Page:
photo by Blanco Family Museum
Blanco Family Museum was established by Jose “Pitok” V. Blanco a son of a fisherman and prodigy of National Artist Botong Francisco along with his wife Loreto “Loring” Blanco and his 7 children namely Glen, Noel, Michael, Joy, John, Kaye and Peter Paul, who utilized their father’s painting style and through hard work and discipline made international fame, ensuring a legacy of art all the while keeping his feet on native soil. In this museum all of the family members contribute, each member shares a part of the particular museum. This family captured the realism in their own work, the mysterious play of light on water; the flash of iridescence of bird feathers. Impeccable detail, dramatic lighting reminiscent of a Rembrandt, flawless composition and plain old stamina for the sheer size of some of the canvasses all contribute to achieving depth, mood and message. There is no gimmickry here; they just make the portrayal of honest and humble lives of Filipino people and also dictating and expressing their love for their own country and culture.
This known family of painters, is remembered in the Blanco Family Museum which is located at 312 Ibañez Street Angono, Rizal. Inside this museum you will see how this family grew in the way of art, you will see the artworks that are made by each family member and how they progress through the years. Now, you must be wondering what does the symbol of Blanco means; according from an interview with Angela Benecario a first year college student in Corncordia College in Paco, Manila it is the Royal Carp said that “it is able to swim into the deepest ocean towards success.”
photo by Hazelle Anne M. Estrabo
Well, the artworks in the gallery were arranged according to their place in the family and you will also perceive that paintings were set according to the age when they work on it. The father Jose “Pitok” Blanco, the patriarch of the Blanco family is one of the well-known artists of Angono. Despite of being influenced by Botong Francisco, Jose Blanco managed to disentangle himself from the tradition of Botong’s style in painting. Pitok supervised to use earthly colors to show a more realistic style and picture. The mother, Loreto “Loring” Blanco also painted and one of her favorite subject were the elderly and Peter Paul. One of her artworks is the “Sunflower” wherein the background is flowers and there is an old woman in front of it. She also does pottery when she is not painting. Most of them started at a very young age, as I know one of them started painting at the age of 2 and it was very fascinating to know that in an early age a kid could make such good paintings.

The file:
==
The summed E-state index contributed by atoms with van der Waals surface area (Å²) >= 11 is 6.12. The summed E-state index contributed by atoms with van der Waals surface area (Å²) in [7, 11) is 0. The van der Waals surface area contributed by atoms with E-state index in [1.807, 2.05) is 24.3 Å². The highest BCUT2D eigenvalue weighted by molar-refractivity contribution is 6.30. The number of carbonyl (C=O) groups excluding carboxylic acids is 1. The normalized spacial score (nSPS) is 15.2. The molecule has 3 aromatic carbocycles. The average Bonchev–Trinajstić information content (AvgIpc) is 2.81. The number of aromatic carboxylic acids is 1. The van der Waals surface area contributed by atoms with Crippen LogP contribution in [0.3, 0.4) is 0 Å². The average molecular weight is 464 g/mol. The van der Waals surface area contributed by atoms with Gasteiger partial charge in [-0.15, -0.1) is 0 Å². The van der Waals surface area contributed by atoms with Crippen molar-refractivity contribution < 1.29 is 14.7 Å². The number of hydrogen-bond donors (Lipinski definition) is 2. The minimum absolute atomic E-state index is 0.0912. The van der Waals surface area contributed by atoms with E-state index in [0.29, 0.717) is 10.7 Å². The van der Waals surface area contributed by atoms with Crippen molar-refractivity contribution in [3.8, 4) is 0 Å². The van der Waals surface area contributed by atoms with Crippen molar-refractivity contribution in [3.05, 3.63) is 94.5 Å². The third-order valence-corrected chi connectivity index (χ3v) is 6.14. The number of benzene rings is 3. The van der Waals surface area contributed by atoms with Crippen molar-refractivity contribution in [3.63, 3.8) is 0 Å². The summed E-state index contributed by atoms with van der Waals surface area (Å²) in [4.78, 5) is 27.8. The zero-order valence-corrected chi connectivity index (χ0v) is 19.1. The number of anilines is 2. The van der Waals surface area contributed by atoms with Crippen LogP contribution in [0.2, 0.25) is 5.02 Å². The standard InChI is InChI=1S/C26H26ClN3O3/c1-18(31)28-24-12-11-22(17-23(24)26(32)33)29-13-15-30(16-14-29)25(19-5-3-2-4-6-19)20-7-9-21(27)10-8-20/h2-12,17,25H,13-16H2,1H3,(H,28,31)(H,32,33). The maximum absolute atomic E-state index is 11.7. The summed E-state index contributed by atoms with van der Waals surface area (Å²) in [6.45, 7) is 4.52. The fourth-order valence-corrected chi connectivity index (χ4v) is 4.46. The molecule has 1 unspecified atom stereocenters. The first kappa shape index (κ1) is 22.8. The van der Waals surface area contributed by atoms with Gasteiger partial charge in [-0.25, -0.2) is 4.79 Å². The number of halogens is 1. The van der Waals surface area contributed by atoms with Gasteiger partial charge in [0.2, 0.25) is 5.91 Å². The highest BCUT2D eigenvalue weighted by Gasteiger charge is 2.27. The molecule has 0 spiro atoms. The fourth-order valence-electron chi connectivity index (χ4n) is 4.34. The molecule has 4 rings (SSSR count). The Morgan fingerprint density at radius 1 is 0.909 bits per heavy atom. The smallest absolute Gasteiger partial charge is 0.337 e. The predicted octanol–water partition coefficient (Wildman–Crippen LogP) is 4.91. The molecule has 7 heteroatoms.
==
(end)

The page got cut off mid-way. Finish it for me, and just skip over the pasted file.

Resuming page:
photo coutesy of Blanco Family Museum
The eldest child was Glenn Blanco at the age of 21 he was able to paint a subject which concerns our society he was not like the other ordinary kinds who would just play games and stuff but instead he focused on practicing his skills in painting and so he entitled his painting “Anak ng Magkakaingin”. According to this website (Blanco Family Museum) the fifth child was John Blanco he posted some of his paintings there too. He also started at a very early age and despite of that fact, he administered to paint as if it was his professional stage already. At the age of 9, he did the painting “Tagabundok” and he make a revision when he got older. And when he reached the age of 13, he already has a painting entitled “Panag-arawan” and many more. Joy Blanco, the eldest daughter inherited her fathers photographic and realistic skills, she is also supervised in painting of her artworks and uses his little brother “Peter Paul” as one of her favorite subjects. The youngest of all, Peter Paul, is their favorite subject and in most of the paintings, he was there standing, playing and even peeing. He was a very terrible kid. At an early age, he already administer to paint and still developing his painting skill. The family faced a tragic incident when Sir Pitok Blanco when he found out that some of his paintings were gone and it was said that a group of men stole it, as of today the family and investigating team are still looking for the paintings and are hoping for it to be returned. He died of heart attack at the age of 76. The country glorified him for his greatness in art and for showing love for our country and traditions.
Some Added Information:
Museum Hours: 9-11am, 1-5pm everyday.
Museum tours guided by curator Rommel Perez.
The Blanco Art School just accross the street.